Learn about the fees the court charges, and how the court might waive those fees and file the papers for free for people who cannot afford them.
When you start a court case or file a document with the court, you may be required to pay a fee, known as a "filing fee." Whether you have to pay a fee – and the amount of fee you are required to pay – depends on what type of case you are starting or what type of document you are filing.
Each court has different filing fees. Check with your local court to find out what the fee is to file your papers.
If you cannot afford to pay a filing fee, you can file an "Application to Proceed In Forma Pauperis," also known as a "fee waiver application." This is a written request to the court to waive the filing fee. You must provide information about your employment, income, expenses, and assets.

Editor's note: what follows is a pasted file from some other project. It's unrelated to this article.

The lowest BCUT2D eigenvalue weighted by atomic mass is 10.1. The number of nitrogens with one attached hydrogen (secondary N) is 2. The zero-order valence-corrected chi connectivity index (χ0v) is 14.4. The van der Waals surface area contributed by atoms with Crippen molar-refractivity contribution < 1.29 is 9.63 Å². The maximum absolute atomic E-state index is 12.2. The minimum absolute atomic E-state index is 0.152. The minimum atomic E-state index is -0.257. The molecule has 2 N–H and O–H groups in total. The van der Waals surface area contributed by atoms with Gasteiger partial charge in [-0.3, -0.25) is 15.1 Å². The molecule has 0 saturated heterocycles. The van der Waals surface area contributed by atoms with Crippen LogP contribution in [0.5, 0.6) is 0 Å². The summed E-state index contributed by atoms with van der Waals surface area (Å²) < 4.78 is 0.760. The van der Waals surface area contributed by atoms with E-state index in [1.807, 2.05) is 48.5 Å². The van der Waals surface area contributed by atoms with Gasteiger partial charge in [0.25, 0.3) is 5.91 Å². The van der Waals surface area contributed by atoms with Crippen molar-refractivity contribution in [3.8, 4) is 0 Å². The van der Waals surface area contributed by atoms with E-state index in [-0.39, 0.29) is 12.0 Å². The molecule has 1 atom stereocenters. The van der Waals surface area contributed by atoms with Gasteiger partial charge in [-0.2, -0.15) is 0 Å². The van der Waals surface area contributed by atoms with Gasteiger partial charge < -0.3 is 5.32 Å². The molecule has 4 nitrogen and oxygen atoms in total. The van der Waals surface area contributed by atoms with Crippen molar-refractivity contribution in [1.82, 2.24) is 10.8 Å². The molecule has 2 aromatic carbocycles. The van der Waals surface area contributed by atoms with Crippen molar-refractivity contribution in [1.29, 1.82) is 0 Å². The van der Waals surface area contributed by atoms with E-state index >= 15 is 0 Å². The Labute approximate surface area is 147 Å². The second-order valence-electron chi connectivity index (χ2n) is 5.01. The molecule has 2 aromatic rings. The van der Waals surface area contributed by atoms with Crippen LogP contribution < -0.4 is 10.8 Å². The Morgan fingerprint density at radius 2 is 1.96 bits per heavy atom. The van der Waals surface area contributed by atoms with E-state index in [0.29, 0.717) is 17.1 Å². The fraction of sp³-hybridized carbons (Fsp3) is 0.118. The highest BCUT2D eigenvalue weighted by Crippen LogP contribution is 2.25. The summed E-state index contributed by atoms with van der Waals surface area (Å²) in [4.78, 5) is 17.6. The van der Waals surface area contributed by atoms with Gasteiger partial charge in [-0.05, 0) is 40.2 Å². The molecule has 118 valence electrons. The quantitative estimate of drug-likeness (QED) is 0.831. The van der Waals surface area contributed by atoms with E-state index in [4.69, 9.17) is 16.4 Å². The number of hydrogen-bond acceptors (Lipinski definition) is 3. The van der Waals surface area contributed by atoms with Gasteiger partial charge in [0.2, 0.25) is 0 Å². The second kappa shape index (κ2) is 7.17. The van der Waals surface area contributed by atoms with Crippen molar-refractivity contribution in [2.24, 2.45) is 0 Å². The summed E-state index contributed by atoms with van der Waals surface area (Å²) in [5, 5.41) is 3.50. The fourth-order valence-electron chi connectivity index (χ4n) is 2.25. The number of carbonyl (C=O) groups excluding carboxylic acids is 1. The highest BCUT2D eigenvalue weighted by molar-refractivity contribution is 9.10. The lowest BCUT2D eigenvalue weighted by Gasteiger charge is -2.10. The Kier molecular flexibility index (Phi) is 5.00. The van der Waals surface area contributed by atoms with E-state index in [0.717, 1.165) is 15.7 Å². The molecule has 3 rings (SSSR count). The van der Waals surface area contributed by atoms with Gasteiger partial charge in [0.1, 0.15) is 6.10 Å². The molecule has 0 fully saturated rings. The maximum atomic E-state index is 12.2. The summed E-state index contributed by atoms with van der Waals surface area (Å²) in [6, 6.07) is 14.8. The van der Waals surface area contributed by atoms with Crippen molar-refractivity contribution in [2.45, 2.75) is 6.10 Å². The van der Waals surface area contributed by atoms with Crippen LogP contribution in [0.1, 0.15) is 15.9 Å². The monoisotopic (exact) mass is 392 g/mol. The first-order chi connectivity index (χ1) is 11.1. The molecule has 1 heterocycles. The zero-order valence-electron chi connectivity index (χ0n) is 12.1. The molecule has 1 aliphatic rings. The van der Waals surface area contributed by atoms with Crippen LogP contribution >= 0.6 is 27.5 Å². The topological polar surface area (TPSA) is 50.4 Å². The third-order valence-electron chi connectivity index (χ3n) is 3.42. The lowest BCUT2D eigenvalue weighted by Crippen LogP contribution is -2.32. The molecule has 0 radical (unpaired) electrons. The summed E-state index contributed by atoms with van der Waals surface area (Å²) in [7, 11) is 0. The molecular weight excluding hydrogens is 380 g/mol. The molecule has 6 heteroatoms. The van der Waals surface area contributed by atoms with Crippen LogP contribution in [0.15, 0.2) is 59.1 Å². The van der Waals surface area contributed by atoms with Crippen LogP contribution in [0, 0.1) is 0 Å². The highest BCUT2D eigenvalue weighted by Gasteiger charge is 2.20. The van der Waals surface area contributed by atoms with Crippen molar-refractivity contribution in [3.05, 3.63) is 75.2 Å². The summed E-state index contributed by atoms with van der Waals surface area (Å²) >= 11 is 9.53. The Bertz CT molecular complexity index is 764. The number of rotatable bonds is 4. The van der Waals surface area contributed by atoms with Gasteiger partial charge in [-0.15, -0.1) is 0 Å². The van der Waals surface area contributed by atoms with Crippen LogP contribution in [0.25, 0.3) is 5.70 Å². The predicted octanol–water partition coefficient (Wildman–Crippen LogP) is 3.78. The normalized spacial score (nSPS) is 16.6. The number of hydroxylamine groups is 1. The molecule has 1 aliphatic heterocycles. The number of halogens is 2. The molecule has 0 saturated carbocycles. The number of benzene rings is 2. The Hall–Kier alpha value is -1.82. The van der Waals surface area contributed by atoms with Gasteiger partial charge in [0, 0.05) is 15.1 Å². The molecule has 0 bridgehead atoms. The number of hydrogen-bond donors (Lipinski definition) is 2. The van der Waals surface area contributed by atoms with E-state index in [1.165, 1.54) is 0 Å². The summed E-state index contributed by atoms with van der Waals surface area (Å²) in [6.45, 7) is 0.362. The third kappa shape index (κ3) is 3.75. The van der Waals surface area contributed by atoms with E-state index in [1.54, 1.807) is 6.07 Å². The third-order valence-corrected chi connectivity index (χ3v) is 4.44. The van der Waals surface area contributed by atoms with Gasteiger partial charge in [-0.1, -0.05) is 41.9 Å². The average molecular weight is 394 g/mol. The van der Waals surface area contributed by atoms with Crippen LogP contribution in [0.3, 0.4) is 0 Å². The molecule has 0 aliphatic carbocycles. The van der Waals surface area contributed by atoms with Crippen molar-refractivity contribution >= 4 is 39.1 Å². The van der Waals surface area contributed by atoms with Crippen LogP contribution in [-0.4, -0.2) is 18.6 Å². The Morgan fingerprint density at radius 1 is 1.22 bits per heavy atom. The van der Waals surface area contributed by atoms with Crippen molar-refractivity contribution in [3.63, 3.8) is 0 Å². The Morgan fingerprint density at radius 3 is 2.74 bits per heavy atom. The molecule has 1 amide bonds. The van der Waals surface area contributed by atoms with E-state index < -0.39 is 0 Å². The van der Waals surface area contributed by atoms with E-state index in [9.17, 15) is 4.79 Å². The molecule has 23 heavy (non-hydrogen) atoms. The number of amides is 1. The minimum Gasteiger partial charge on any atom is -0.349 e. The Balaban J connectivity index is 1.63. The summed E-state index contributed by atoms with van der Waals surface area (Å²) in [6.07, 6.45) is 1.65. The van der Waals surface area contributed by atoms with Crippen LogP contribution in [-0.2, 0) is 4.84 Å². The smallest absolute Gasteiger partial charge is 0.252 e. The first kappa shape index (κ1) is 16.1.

To request a fee waiver, fill out an application AND an order to submit with your paperwork. Be sure to submit your fee waiver application, fee waiver order, and all of the paperwork you are trying to file to the court. The judge will review your request. If the judge approves your application, the clerk will file the documents you submitted.
If you are trying to waive the fee to file a Joint Petition for Divorce, BOTH SPOUSES must complete separate fee waiver applications. The court cannot review the request to waive the fee without both applications.
A few things to know about fee waivers:
- Expiration: If granted, a fee waiver is only good for one year. If you need the court to waive additional filing fees after the order expires, you must reapply.
- What's Waived: If your fee waiver is granted, you will not be charged to start a case or file documents. The costs for the sheriff to serve your documents are also waived. In the district court, there is no charge for available court interpreters.
- Denial: If your fee waiver application is denied, you cannot appeal it to a higher court. You will have to pay the filing fee in order to file your documents.